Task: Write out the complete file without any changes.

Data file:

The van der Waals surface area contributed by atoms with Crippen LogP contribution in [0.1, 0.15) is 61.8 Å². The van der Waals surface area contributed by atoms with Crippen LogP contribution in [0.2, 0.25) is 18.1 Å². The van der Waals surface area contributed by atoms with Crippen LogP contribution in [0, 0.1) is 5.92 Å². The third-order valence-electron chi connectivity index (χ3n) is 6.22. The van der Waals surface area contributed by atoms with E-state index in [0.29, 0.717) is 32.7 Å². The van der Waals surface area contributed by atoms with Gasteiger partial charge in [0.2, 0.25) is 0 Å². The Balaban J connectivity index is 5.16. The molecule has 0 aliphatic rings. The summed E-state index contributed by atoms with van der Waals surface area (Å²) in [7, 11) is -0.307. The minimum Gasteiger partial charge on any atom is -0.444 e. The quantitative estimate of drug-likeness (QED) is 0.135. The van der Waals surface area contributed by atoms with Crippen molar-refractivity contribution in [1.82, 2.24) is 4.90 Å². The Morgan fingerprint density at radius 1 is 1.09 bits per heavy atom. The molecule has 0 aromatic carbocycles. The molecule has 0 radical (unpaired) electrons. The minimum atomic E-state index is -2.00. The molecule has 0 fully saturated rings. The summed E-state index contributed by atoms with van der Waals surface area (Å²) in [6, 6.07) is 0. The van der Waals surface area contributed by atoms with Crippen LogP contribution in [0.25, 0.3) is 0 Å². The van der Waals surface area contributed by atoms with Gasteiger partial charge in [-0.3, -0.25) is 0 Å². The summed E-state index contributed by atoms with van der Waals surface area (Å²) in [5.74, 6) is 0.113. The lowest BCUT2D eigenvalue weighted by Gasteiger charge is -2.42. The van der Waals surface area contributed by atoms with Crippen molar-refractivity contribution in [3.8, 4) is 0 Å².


The van der Waals surface area contributed by atoms with Crippen LogP contribution in [0.1, 0.15) is 61.8 Å². The van der Waals surface area contributed by atoms with Crippen LogP contribution in [0.2, 0.25) is 18.1 Å². The van der Waals surface area contributed by atoms with Crippen LogP contribution in [0, 0.1) is 5.92 Å². The third-order valence-electron chi connectivity index (χ3n) is 6.22. The van der Waals surface area contributed by atoms with E-state index in [0.29, 0.717) is 32.7 Å². The van der Waals surface area contributed by atoms with Gasteiger partial charge in [0.2, 0.25) is 0 Å². The Balaban J connectivity index is 5.16. The molecule has 0 aliphatic rings. The summed E-state index contributed by atoms with van der Waals surface area (Å²) in [7, 11) is -0.307. The minimum Gasteiger partial charge on any atom is -0.444 e. The quantitative estimate of drug-likeness (QED) is 0.135. The van der Waals surface area contributed by atoms with Crippen molar-refractivity contribution in [1.82, 2.24) is 4.90 Å². The Morgan fingerprint density at radius 1 is 1.09 bits per heavy atom. The molecule has 0 aromatic carbocycles. The molecule has 0 radical (unpaired) electrons. The minimum atomic E-state index is -2.00. The molecule has 0 fully saturated rings. The summed E-state index contributed by atoms with van der Waals surface area (Å²) in [6, 6.07) is 0. The van der Waals surface area contributed by atoms with Crippen LogP contribution in [0.25, 0.3) is 0 Å². The van der Waals surface area contributed by atoms with Gasteiger partial charge in [-0.3, -0.25) is 0 Å². The summed E-state index contributed by atoms with van der Waals surface area (Å²) in [5.74, 6) is 0.113. The lowest BCUT2D eigenvalue weighted by Gasteiger charge is -2.42. The van der Waals surface area contributed by atoms with Crippen molar-refractivity contribution in [3.8, 4) is 0 Å².